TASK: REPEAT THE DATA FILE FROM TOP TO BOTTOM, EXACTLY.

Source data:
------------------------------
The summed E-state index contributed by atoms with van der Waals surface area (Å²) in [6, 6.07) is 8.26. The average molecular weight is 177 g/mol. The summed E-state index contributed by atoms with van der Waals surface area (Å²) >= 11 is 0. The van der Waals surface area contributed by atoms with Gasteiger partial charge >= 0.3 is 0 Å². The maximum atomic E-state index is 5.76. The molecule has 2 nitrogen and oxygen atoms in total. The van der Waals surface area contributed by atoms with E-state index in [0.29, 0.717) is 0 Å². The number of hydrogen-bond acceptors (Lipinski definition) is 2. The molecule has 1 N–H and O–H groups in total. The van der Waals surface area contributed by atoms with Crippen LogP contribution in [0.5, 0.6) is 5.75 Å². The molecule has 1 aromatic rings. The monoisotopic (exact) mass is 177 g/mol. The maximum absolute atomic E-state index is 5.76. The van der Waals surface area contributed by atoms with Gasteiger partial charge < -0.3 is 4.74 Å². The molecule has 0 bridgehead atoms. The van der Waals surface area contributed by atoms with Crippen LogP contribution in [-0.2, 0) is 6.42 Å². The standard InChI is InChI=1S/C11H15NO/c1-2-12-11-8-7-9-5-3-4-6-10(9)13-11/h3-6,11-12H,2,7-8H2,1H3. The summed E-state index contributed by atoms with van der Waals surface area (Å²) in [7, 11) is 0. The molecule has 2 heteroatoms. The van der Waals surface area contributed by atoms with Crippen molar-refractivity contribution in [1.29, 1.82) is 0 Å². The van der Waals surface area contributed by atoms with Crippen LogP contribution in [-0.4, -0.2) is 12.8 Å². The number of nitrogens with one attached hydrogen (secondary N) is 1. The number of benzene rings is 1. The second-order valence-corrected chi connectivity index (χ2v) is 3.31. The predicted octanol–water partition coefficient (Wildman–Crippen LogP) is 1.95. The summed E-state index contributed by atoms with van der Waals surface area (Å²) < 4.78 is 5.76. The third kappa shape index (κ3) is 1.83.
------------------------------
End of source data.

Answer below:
The summed E-state index contributed by atoms with van der Waals surface area (Å²) in [6, 6.07) is 8.26. The average molecular weight is 177 g/mol. The summed E-state index contributed by atoms with van der Waals surface area (Å²) >= 11 is 0. The van der Waals surface area contributed by atoms with Gasteiger partial charge >= 0.3 is 0 Å². The maximum atomic E-state index is 5.76. The molecule has 2 nitrogen and oxygen atoms in total. The van der Waals surface area contributed by atoms with E-state index in [0.29, 0.717) is 0 Å². The number of hydrogen-bond acceptors (Lipinski definition) is 2. The molecule has 1 N–H and O–H groups in total. The van der Waals surface area contributed by atoms with Crippen LogP contribution in [0.5, 0.6) is 5.75 Å². The molecule has 1 aromatic rings. The monoisotopic (exact) mass is 177 g/mol. The maximum absolute atomic E-state index is 5.76. The van der Waals surface area contributed by atoms with Gasteiger partial charge < -0.3 is 4.74 Å². The molecule has 0 bridgehead atoms. The van der Waals surface area contributed by atoms with Crippen LogP contribution in [-0.2, 0) is 6.42 Å². The standard InChI is InChI=1S/C11H15NO/c1-2-12-11-8-7-9-5-3-4-6-10(9)13-11/h3-6,11-12H,2,7-8H2,1H3. The summed E-state index contributed by atoms with van der Waals surface area (Å²) in [7, 11) is 0. The molecule has 2 heteroatoms. The van der Waals surface area contributed by atoms with Crippen molar-refractivity contribution in [1.29, 1.82) is 0 Å². The van der Waals surface area contributed by atoms with Crippen LogP contribution in [-0.4, -0.2) is 12.8 Å². The number of nitrogens with one attached hydrogen (secondary N) is 1. The number of benzene rings is 1. The second-order valence-corrected chi connectivity index (χ2v) is 3.31. The predicted octanol–water partition coefficient (Wildman–Crippen LogP) is 1.95. The summed E-state index contributed by atoms with van der Waals surface area (Å²) < 4.78 is 5.76. The third kappa shape index (κ3) is 1.83.